A blast of rain and cold weather swept through California at the end of the week, and I awoke Saturday morning to clear, crisp flying weather. I drove out to the airport and put some preheat on the engine while I waited for the old man to show up. My dad and I were heading to Paso Robles (PRB) for brunch to get the weekend off to a good start.
As my flight instructor when I was just a boy, and as my primary rivet bucker during the build of N898W, my father would be the first passenger to fly in the Dove
since the canopy repair. At nearly 82-years old, the 1961 Cal Berkeley
graduate climbed into the back seat and strapped in. Soon enough, we were airborne.
My father told me that he didn’t even notice the repair while we were flying. He called it patina, something that came naturally with age and time, and there was still so much clear visibility beyond and outside of the repair that, mentally, it soon ceased to exist in his mind.
After biscuits and sausage gravy at Joe’s One-Niner Diner
, we taxied to the departure end of Runway 31 and shut down at the Estrella Warbirds Museum.
An icy breeze whipped through the static displays as we walked through them. I saw my father look over the weapons of war with pause. They looked all too familiar to him from his days in the U.S. Army following the Korean War.
Memories from his T-33 ride many years ago came flooding back.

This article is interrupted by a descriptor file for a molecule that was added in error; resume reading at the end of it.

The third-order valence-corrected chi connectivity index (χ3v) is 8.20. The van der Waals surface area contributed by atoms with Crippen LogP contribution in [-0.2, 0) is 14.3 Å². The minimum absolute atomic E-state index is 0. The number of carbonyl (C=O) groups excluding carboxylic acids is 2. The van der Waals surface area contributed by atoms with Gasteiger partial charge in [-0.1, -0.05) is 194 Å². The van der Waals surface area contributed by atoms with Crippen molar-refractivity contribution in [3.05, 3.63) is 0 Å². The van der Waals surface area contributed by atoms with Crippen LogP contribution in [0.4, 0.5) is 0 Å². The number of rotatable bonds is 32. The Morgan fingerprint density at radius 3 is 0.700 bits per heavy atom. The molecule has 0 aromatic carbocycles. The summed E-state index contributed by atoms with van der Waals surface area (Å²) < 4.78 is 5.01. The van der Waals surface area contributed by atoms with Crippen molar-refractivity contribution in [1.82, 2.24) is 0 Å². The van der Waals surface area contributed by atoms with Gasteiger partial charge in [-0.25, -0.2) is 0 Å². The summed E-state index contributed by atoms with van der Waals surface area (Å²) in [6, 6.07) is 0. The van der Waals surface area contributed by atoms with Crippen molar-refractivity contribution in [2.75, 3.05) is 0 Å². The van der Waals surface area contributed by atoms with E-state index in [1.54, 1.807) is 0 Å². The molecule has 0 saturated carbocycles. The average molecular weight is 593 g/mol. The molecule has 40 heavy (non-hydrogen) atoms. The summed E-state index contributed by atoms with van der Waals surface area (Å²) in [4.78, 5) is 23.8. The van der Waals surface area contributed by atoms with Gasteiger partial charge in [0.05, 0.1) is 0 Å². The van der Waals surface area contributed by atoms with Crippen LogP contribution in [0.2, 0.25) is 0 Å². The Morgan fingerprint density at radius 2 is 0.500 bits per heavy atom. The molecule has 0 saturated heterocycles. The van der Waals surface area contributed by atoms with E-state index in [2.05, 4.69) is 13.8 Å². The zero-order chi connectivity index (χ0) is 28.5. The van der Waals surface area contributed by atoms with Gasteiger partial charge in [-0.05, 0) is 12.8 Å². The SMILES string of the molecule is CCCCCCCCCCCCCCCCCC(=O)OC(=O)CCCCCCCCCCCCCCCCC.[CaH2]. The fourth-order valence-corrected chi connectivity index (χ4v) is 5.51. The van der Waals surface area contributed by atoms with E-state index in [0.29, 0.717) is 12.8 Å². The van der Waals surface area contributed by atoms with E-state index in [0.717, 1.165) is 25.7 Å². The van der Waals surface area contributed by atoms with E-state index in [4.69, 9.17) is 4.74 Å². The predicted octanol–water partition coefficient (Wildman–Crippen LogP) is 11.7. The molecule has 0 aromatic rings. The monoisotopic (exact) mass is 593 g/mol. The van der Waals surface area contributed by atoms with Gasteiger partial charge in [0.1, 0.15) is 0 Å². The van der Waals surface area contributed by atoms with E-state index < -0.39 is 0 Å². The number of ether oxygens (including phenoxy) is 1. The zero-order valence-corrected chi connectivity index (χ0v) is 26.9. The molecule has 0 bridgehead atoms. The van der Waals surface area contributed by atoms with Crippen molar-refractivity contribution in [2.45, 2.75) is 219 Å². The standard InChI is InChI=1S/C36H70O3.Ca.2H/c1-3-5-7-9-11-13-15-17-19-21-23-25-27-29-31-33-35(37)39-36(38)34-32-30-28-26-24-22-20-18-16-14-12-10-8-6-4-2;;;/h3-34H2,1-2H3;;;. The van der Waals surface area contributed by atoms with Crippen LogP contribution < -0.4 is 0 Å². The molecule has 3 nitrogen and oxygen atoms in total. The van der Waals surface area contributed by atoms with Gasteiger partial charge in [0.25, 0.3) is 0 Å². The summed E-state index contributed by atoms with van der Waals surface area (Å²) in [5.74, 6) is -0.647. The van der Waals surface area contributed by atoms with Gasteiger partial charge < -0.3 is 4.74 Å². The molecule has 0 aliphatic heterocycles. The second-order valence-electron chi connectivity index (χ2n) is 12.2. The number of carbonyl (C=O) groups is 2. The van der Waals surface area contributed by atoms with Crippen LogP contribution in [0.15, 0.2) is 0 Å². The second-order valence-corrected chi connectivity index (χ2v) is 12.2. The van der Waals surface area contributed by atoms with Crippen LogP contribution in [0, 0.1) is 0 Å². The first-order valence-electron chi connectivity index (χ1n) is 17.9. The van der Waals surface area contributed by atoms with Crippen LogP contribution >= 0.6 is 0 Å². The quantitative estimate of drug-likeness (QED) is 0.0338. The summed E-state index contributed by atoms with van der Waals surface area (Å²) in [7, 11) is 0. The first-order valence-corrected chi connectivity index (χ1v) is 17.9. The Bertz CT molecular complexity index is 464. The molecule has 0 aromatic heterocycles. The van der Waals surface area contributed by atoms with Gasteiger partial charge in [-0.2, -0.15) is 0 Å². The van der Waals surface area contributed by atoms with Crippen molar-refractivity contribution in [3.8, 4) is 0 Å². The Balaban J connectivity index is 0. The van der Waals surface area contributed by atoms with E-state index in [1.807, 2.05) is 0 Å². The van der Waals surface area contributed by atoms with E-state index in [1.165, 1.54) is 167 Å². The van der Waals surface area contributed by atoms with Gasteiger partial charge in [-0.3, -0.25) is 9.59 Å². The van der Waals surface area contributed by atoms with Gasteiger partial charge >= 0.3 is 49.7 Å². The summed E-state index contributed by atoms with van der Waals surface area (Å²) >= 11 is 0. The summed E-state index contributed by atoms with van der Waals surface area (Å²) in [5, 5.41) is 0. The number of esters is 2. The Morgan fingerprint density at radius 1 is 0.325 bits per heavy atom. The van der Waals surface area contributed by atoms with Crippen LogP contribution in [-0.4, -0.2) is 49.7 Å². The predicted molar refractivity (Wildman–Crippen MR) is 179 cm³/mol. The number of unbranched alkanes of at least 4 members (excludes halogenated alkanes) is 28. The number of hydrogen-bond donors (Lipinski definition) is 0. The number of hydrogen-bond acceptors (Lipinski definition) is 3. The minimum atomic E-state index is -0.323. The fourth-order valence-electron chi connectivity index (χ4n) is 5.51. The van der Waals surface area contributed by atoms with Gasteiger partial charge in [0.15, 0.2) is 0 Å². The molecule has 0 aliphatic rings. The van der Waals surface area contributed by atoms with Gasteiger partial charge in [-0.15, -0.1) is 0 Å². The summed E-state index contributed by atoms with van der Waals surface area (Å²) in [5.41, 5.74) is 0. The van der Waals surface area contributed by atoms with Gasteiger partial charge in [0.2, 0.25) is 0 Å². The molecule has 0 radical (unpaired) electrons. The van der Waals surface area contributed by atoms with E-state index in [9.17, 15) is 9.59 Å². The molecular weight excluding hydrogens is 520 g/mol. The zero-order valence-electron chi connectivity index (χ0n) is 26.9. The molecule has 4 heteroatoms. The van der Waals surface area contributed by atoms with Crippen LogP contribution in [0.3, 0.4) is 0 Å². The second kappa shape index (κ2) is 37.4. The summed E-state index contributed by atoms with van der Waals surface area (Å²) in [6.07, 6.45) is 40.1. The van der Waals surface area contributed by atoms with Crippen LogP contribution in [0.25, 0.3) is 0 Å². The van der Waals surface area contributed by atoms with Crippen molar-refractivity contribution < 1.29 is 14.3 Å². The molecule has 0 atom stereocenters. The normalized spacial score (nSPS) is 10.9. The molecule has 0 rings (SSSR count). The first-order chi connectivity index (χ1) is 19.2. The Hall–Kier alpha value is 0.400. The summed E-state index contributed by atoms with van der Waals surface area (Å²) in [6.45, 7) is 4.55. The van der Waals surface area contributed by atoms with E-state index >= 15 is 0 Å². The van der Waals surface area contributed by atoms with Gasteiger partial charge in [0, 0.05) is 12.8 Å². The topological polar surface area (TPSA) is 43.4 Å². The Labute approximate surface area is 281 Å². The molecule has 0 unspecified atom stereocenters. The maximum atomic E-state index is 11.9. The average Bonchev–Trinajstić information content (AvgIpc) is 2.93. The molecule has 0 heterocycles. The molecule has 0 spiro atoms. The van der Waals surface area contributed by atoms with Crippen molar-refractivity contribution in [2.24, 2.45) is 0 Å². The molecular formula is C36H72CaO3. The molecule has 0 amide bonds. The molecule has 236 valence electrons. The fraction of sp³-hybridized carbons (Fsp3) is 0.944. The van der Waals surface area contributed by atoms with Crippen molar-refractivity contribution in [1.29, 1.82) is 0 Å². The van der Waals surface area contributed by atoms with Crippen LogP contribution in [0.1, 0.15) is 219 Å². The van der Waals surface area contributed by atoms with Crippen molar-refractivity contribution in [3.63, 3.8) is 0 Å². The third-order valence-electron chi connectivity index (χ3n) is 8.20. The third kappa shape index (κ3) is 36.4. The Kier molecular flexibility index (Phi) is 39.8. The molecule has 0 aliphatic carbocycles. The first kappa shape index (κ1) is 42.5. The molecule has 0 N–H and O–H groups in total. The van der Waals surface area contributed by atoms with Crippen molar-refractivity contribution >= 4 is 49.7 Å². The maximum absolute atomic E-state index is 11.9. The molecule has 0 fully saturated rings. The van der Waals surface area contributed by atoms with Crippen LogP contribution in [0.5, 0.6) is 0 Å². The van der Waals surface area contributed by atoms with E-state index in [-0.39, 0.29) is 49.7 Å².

After spending our morning together, we flew back home to Merced (MCE). My father drove back to the house to be with my mom and to stay warm for the rest of the day. I decided later that, since it was unusually cold for California, now would be a good time to complete the flight testing of the repaired canopy. I strapped back in and flew out toward one of my aerobatic practice areas to perform a few 3.5-G maneuvers.
Then I climbed up to 17,500 MSL and saw the OAT gauge registering -58F.
I still needed to re-calibrate the OAT gauge. Judging from the National Weather Service estimates, it was probably about +10F at that altitude. Nevertheless, it was some of the coldest air I had flown through in the Dove
, and the repair remained unfazed. The view from up there was spectacular while it lasted.
I descended over Los Banos (LSN) for $4.10 fuel. The visibility looking southeast down the valley was nearly limitless.
The canopy was robust enough to send back into battle. I topped off the tanks. In spite of its scars, I was grateful to have a plane that I could count on, that the Dove
would fly on to see another day. As the sun began to descend in the chill of an approaching darkness, I wondered when that day would come.
Then I climbed in, cranked over, and took off. It came soon enough.